Jones is the rare Republican who’s not entirely terrible. He’s also one of less than 20 Republicans nationwide who has yet to draw a Democratic challenger and is about the best you can hope for in a seat that backed Trump by more than 20 points.  Under these lines the biggest threat to him would continue to be from the right in a primary.


4th District (David Price) – Safe Democratic

Today Price is the only white Democrat in North Carolina’s delegation (he used to be one of eight).  He’d likely lose that distinction under a fair map, but the 77-year-old could continue his tenure in the House with ease.  Notably, while the seat is 48% white, the Democratic primary electorate is probably even more diverse, so he’d likely be replaced by a nonwhite Democrat if he retired.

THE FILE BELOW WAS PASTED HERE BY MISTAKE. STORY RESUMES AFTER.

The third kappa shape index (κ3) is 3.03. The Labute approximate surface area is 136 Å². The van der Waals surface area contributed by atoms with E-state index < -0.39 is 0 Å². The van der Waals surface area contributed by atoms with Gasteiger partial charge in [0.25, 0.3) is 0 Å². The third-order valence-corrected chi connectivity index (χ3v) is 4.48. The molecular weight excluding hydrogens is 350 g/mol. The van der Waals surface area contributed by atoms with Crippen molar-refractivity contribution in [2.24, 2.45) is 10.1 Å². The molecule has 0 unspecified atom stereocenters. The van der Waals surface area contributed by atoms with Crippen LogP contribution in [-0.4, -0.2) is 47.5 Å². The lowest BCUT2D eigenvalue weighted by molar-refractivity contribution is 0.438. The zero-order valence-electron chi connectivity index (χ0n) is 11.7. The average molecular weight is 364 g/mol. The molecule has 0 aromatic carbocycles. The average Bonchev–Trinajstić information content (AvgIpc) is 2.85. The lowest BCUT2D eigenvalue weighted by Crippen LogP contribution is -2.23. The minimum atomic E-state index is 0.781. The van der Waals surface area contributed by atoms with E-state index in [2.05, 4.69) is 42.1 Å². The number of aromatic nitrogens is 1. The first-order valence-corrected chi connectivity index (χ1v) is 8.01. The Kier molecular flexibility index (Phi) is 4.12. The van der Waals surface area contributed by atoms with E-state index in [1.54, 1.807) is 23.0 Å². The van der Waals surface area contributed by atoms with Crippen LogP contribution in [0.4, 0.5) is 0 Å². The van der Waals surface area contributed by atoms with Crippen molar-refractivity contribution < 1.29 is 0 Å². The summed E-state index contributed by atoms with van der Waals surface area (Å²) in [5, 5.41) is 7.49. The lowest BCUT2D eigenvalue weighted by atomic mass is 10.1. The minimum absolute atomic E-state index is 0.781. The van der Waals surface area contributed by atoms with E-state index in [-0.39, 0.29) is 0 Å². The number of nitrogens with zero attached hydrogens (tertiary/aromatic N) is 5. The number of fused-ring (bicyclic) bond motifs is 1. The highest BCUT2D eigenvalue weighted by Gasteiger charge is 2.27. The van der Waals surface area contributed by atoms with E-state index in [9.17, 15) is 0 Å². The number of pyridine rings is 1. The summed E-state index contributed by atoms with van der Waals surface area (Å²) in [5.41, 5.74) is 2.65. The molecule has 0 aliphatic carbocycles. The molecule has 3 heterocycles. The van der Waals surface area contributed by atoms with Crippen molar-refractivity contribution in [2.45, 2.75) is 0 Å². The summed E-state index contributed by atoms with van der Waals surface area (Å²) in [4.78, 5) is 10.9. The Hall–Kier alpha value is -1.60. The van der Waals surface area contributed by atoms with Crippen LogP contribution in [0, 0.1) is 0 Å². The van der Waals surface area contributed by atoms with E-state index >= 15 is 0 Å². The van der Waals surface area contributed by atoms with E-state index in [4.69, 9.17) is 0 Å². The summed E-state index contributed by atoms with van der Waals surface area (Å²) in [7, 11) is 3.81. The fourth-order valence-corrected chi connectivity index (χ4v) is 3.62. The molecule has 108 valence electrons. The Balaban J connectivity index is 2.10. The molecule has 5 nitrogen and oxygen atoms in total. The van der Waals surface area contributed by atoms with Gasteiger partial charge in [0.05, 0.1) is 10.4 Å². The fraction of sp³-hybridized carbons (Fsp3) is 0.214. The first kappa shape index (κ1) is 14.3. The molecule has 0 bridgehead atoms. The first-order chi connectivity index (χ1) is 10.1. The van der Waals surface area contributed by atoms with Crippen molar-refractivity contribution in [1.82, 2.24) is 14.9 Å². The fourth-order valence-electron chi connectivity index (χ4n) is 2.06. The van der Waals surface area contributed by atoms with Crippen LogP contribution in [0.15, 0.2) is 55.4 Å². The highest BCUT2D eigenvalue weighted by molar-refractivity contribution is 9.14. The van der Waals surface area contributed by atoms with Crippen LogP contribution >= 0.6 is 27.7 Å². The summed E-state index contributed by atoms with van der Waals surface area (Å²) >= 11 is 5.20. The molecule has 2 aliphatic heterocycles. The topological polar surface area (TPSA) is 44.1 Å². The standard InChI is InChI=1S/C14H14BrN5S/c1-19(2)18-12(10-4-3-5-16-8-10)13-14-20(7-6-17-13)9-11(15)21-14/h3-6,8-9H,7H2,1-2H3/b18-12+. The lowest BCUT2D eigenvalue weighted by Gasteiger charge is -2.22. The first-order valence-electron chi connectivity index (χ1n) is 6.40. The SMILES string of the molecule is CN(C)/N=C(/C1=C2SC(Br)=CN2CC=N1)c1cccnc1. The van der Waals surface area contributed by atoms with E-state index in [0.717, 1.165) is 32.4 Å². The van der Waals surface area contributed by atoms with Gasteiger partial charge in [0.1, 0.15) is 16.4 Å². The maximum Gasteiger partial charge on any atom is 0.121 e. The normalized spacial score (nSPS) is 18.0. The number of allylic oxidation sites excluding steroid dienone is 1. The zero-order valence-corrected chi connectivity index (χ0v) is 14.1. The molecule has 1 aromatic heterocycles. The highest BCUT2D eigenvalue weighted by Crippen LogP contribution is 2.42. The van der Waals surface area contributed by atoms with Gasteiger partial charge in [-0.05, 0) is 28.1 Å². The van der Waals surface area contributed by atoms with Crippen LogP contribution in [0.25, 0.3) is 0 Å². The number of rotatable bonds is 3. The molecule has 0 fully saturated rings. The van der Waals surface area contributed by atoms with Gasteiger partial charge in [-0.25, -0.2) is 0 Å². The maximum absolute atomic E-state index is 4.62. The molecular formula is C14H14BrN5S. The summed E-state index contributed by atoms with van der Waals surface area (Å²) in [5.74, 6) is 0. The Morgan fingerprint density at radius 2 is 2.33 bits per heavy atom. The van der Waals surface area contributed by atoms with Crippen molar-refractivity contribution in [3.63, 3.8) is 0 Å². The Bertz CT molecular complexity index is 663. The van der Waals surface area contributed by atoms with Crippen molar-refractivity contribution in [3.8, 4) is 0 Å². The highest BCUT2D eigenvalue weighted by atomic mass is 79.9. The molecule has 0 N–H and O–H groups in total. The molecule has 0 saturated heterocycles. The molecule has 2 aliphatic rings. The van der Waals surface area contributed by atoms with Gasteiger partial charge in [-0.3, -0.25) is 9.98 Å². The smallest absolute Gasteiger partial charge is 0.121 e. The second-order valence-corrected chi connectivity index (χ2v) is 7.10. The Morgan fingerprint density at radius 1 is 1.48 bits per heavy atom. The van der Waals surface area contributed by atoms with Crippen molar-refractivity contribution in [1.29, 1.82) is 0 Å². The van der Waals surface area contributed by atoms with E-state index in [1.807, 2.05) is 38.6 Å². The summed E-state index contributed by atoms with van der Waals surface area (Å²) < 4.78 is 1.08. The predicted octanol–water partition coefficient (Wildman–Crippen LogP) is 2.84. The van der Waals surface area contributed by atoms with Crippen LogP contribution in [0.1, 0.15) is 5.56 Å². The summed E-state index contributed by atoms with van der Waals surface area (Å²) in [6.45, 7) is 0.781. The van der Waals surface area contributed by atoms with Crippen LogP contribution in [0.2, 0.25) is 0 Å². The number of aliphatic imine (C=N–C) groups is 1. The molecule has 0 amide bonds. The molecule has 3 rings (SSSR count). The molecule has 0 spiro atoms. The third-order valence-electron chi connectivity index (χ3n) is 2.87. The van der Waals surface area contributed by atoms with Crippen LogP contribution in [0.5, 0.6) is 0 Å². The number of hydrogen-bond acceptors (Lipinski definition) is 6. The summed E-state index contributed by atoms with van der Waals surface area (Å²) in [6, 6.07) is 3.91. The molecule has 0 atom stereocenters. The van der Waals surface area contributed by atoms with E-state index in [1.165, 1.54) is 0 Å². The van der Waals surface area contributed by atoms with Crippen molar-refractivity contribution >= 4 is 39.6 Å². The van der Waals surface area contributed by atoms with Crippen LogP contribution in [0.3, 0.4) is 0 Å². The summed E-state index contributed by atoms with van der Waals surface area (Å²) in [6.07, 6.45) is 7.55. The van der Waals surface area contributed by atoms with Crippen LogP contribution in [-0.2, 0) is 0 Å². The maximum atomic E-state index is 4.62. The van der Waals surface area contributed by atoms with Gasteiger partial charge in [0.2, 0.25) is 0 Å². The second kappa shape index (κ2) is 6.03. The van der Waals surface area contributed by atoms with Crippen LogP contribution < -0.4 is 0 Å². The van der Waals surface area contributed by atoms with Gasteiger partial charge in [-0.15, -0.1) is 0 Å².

5th District (Virginia Foxx) – Safe Republican

Putting the most rural portions of the state into one district creates one of the most Republican seats in the country, as this seat would’ve voted for Trump by more than 35%.  Foxx wouldn’t have any issues returning to Congress.


6th District (Vacant) – Safe Republican

When drawing fair maps, one thing you discover is that Republicans love representing rural areas but are less enamored with living in them.  Rep. Mark Walker lives in the Greensboro suburbs but the areas that give him the margin to stay in Congress have fewer amenities and more poverty.  His district actually stays pretty intact under this map (and to be fair his home is only a mile from the border) so he could probably continue running in the 6th with ease.


7th District (David Rouzer) – Safe Republican

Swingy Wilmington gets paired with far more Republican outlying areas in a fair map, giving Rouzer a relatively easy path to return to Congress.